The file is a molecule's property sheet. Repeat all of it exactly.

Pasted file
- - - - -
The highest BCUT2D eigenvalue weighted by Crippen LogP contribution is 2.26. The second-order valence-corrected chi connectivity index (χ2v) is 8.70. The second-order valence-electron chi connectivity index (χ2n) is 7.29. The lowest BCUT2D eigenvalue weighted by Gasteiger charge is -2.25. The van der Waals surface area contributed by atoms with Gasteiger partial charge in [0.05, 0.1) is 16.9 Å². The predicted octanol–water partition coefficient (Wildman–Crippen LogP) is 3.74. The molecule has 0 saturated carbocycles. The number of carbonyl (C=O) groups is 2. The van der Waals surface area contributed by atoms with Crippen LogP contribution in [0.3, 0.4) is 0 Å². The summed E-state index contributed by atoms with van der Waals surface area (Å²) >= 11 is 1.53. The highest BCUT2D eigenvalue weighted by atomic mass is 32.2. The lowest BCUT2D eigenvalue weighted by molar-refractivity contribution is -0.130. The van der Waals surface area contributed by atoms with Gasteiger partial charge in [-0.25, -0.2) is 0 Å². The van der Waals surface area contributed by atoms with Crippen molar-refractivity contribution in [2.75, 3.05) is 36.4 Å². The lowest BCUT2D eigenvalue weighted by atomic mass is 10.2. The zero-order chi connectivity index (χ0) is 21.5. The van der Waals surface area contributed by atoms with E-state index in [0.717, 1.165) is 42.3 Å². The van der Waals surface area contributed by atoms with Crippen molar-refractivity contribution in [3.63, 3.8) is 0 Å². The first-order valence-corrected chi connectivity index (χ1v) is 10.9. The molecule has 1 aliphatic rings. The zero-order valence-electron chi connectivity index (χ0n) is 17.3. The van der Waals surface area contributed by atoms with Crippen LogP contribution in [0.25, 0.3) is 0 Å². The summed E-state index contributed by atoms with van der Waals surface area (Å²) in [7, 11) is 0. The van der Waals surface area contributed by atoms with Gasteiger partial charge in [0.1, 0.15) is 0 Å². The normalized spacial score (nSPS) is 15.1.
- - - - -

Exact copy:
The highest BCUT2D eigenvalue weighted by Crippen LogP contribution is 2.26. The second-order valence-corrected chi connectivity index (χ2v) is 8.70. The second-order valence-electron chi connectivity index (χ2n) is 7.29. The lowest BCUT2D eigenvalue weighted by Gasteiger charge is -2.25. The van der Waals surface area contributed by atoms with Gasteiger partial charge in [0.05, 0.1) is 16.9 Å². The predicted octanol–water partition coefficient (Wildman–Crippen LogP) is 3.74. The molecule has 0 saturated carbocycles. The number of carbonyl (C=O) groups is 2. The van der Waals surface area contributed by atoms with Crippen LogP contribution in [0.3, 0.4) is 0 Å². The summed E-state index contributed by atoms with van der Waals surface area (Å²) >= 11 is 1.53. The highest BCUT2D eigenvalue weighted by atomic mass is 32.2. The lowest BCUT2D eigenvalue weighted by molar-refractivity contribution is -0.130. The van der Waals surface area contributed by atoms with Gasteiger partial charge in [-0.25, -0.2) is 0 Å². The van der Waals surface area contributed by atoms with Crippen molar-refractivity contribution in [2.75, 3.05) is 36.4 Å². The lowest BCUT2D eigenvalue weighted by atomic mass is 10.2. The zero-order chi connectivity index (χ0) is 21.5. The van der Waals surface area contributed by atoms with E-state index in [0.717, 1.165) is 42.3 Å². The van der Waals surface area contributed by atoms with Crippen molar-refractivity contribution in [3.63, 3.8) is 0 Å². The first-order valence-corrected chi connectivity index (χ1v) is 10.9. The molecule has 1 aliphatic rings. The zero-order valence-electron chi connectivity index (χ0n) is 17.3. The van der Waals surface area contributed by atoms with Crippen LogP contribution in [0.25, 0.3) is 0 Å². The summed E-state index contributed by atoms with van der Waals surface area (Å²) in [7, 11) is 0. The van der Waals surface area contributed by atoms with Gasteiger partial charge in [0.1, 0.15) is 0 Å². The normalized spacial score (nSPS) is 15.1.